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I've been reading the book Planetary Geology. In chapter 7, section 7.6, the author states that

The angle of incidence at which asteroids or comets encounter the surface of a planetary body follows a Gaussian probability distribution with vertical and horizontal collisions being extremely unlikely and the highest probability existing for 45°

Why is this the case? Why doesn't the angle of incidence for meteoroids follow a uniform law? Isn't there just as much chance for an asteroid or a comet to arrive from any direction?

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Horizontal atmospheric entries are unlikely because the object would have to almost miss the Earth and brush against it rather than impact it (and probably would disintegrate in the atmosphere if it's a small one, due to the long flight through it in such case).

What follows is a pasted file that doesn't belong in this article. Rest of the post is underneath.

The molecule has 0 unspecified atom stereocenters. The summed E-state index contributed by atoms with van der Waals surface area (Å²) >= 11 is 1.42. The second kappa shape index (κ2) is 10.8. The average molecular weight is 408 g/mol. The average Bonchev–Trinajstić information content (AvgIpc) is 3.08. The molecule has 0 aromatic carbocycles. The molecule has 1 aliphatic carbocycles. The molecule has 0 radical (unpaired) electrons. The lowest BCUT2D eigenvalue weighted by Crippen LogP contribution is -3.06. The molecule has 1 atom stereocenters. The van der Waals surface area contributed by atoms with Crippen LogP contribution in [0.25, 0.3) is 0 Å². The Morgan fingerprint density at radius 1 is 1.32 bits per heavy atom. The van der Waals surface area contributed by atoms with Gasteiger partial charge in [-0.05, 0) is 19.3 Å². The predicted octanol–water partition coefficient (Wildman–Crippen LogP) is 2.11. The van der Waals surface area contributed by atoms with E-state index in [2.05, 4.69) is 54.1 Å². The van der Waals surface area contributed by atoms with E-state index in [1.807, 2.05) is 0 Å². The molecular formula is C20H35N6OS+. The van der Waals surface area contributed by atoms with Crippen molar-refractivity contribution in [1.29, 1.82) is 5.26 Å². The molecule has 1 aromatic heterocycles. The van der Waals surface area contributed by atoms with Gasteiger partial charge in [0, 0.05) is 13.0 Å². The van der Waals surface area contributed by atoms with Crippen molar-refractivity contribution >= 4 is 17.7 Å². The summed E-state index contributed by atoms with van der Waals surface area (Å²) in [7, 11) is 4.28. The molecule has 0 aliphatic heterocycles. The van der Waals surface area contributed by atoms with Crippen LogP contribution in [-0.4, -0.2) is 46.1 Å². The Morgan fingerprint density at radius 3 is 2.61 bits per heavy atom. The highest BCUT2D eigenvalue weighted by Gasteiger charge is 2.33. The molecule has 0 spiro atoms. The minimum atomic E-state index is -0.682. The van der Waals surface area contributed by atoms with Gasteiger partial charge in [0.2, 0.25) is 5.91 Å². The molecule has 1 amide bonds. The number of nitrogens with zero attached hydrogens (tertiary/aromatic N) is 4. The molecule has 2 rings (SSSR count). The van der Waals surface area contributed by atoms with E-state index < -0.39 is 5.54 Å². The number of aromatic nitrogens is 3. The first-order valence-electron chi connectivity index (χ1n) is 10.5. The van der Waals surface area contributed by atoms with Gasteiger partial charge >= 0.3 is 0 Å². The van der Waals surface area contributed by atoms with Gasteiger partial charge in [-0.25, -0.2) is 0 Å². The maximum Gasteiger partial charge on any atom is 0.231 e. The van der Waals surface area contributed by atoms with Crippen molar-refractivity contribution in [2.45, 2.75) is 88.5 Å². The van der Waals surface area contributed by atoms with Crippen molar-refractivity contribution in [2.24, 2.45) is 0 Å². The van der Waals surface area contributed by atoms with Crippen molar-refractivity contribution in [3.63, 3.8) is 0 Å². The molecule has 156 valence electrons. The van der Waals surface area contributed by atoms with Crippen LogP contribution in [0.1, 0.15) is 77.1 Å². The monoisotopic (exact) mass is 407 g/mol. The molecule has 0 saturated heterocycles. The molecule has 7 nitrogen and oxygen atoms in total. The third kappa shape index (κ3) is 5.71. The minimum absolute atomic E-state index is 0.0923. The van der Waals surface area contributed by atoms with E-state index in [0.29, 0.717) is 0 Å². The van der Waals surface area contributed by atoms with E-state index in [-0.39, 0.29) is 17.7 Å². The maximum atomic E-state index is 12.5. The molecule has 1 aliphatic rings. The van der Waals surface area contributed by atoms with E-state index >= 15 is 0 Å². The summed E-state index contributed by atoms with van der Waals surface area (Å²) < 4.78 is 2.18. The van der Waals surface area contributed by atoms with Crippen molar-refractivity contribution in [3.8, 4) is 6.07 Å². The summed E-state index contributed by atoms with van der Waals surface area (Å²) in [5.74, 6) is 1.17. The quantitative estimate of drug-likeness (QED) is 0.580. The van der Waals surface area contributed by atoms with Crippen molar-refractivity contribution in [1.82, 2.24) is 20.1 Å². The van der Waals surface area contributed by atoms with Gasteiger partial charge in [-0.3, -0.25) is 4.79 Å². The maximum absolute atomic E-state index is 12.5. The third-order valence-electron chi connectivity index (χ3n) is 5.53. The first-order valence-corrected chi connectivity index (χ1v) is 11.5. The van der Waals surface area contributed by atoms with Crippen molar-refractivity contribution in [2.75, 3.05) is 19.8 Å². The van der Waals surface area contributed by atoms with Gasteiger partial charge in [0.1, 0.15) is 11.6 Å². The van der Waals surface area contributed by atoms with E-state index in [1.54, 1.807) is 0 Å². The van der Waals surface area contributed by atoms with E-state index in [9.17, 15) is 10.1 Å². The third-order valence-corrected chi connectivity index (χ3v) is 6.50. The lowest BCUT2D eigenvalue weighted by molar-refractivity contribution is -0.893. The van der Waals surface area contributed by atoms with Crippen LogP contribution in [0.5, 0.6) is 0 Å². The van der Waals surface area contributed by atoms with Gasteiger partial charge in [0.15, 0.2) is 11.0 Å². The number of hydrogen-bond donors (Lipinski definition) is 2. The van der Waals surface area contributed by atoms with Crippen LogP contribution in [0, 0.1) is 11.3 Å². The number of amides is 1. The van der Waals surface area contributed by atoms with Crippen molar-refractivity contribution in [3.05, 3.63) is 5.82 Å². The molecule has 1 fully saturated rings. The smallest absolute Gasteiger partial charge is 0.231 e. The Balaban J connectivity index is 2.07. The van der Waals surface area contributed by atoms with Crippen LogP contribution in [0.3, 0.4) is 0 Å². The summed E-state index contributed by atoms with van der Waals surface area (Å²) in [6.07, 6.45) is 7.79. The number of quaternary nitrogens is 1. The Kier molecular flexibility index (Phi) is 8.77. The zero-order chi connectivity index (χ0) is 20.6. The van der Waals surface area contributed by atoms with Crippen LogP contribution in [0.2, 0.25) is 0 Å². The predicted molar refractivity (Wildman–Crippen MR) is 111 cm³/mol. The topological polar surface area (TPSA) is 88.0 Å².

Vertical entries are unlikely for the opposite reason: the object would have to fly at precisely 90 degrees relative to the Earth, meaning the Earth is in the very center of the object's orbital path.

But if an asteroid or comet comes at another angle its path may be changed by the Earth's gravity towards about 45 degrees. This is an approximation, it is about 40-50 degrees, but 45 degrees is the most likely one out of specific angles.

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  • $\begingroup$ So if an meteor fell on a hypothetical body with no mass, its incidence angle would follow a uniform law. But since the gravity of the impacted body changes the trajectory of the meteoroid, the incidence angle distribution is changed too. $\endgroup$
    – usernumber
    Commented Jul 20, 2020 at 8:42
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    $\begingroup$ @usernumber Right, gravity changes a meteoroid's path so that it goes towards the planet's center. Therefore, a horizontal entry is the least likely. For that, it would have to be a very fast comet. $\endgroup$
    – Ioannes
    Commented Jul 20, 2020 at 9:14

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